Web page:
Friday, October 15, 2021

My Kind of Play


Another MFA class begins, and once again I’m deep diving into story structures. I have to admit, this is my kind of play. And, it so happens, I came across a new book that is my perfect cup of tea.

Considered “a master class in novel writing,” Story Engineering,  by Larry Brooks (Writer’s Digest Books, 2011), takes a deep dive into story architecture. As Brooks offers, “…in their execution, stories are every bit as engineering driven as they are artistic in nature.” In other words, the technicality (or criticality) of the story is as fundamental as the creative.

Exploring the ongoing debate of pantsing (otherwise called organic writing) vs. plotting, Brooks offers that both strategies serve the same function: to find the heart of the story, the one that begs to be told. Pantzing tends to take the scenic route, going through revision after revision (after revision) to eventually and hopefully find that essence of story. As such, pantzing tends to be inefficient, as the writer stumbles  through various drafts that too often miss the mark.  What if there was a way to identify the core elements before  you dive into the deep end?

 Brooks calls these elements the six core competencies. Concept. Character. Theme. Story Structure. Scene Execution. Voice.  These are the essential ingredients to a successful story. 

Every creative cook understands that the “most delicious of ingredients require blending and cooking – stirring, whipping, baking, boiling, frying, and sometimes, marinating – before they qualify as edible…” It is the delicious sum of these ingredients that turns your story into a “literary feast.”

Story engineering is that recipe that brings these ingredients together in a cohesive , satisfying dish. It differs from formulaic writing in that the process of story engineering serves to bring clarity to your story, but you bring the art. A pinch of this, a dash of that, stirred not shaken, and you make the story your own.

Brooks’ detailed explorations into each of these competencies decode the abstract. He provides a practical model that gives writers a profound new understanding of story structure that is accessible, and doable. One of my favorite passages in his definition of story:

“A story has many moods. It has good days and bad days. It must be nurtured and cared for lest it deteriorate. And it has a personality and an essence that defines how it is perceived. Just like human brings.”

As Books explains, a body cannot function without a heart. So it is with stories. These certain competencies support  the heart of the story. To continue with the analogy of cooking, if an essential ingredient is missing, or soured, the resulting dish leaves behind a bad taste.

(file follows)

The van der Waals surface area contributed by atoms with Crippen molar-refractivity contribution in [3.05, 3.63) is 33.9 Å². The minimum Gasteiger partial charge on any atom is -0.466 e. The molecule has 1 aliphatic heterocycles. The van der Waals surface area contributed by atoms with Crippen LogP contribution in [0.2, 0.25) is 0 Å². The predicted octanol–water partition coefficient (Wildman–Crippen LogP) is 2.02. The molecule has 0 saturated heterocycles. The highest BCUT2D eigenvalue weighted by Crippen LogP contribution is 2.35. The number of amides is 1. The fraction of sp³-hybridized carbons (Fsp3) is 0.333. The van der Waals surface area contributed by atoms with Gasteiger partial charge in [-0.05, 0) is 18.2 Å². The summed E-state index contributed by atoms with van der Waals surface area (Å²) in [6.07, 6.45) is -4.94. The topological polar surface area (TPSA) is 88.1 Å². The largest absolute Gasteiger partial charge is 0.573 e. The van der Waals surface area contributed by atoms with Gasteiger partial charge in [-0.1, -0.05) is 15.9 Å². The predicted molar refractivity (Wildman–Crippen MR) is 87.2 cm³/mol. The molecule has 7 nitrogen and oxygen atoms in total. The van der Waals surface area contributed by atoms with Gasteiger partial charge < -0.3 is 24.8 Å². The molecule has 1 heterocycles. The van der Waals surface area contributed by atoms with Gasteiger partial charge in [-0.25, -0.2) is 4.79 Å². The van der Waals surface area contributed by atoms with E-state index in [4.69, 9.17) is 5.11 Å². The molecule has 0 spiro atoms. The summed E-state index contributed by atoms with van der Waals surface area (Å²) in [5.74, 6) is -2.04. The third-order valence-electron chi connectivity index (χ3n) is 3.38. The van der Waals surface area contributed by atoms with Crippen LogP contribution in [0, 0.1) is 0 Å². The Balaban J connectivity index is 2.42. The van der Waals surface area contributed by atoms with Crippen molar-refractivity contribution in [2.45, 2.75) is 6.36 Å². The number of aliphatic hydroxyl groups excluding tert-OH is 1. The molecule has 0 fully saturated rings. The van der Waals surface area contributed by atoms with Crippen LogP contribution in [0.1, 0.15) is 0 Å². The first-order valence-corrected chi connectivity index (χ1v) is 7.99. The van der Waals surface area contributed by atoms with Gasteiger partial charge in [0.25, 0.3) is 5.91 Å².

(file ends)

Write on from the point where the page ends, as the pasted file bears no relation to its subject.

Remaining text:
Brooks is quick to admit that a writer can have all the right ingredients, perfectly stirred, and it turns out bland. Or, to put it another way, it’s possible to assemble in perfect order that perfect body. But without that creative spark, there is no life. Think Frankenstein’s monster. 

Now that we’re all hungry, I highly recommend this book. 

 May you create the perfect feast!

--Bobbi Miller



Friday, October 8, 2021

Play Deprivation During The Pandemic

 

TADA...The winner of our giveaway of What the Cluck?  is Dorothy W.



14 years ago, I wrote this statement as part of my education philosophy.

“I believe in the power of play (think of anyone you know who has lost their passion for life and they’ve probably forgotten how to play.)

I believe in learning through wonder, exploration, and discovery (think of anyone you know who is a lifelong learner, and they’re probably driven by wonder, exploration, and discovery rather than thinking of learning as a task that must be completed.)” 

Indeed, play has always been a driving force in my life as a teacher and a writer.  As I reflect on my journey through education, I realize that I am not the stereotype.  I did not come to teaching because I thought I could change the world. I was not particularly fond of children.  I did not feel like I had ideas to impart on young minds. I realize that I am drawn to teaching 5-year-olds because I love to play.  I am Peter Pan and the students that frolic and romp  along with me are the “lost boys (and girls)”  

I have spent the past 30+ years avoiding growing up.  Instead, I arrive each day to the spontaneous joy, enchantment, and wonder of those who are experts at playing.  Don’t get me wrong, it is hard work to preserve this quality and protect it against those who might squelch it. 

This year I have watched as my students have struggled to find their footing.  I’ve noticed that it is taking longer.  They are less mature than years past and I wonder how the pandemic has affected their opportunities to play. 





 I imagine that the impact has been great.  





They came into the shutdowns when they were 3 ½.  Just when play with their peers was becoming prominent.  






I have noticed a lag.  




Much of our day is spent playing together. There is much healing to be done and I believe in the power of play.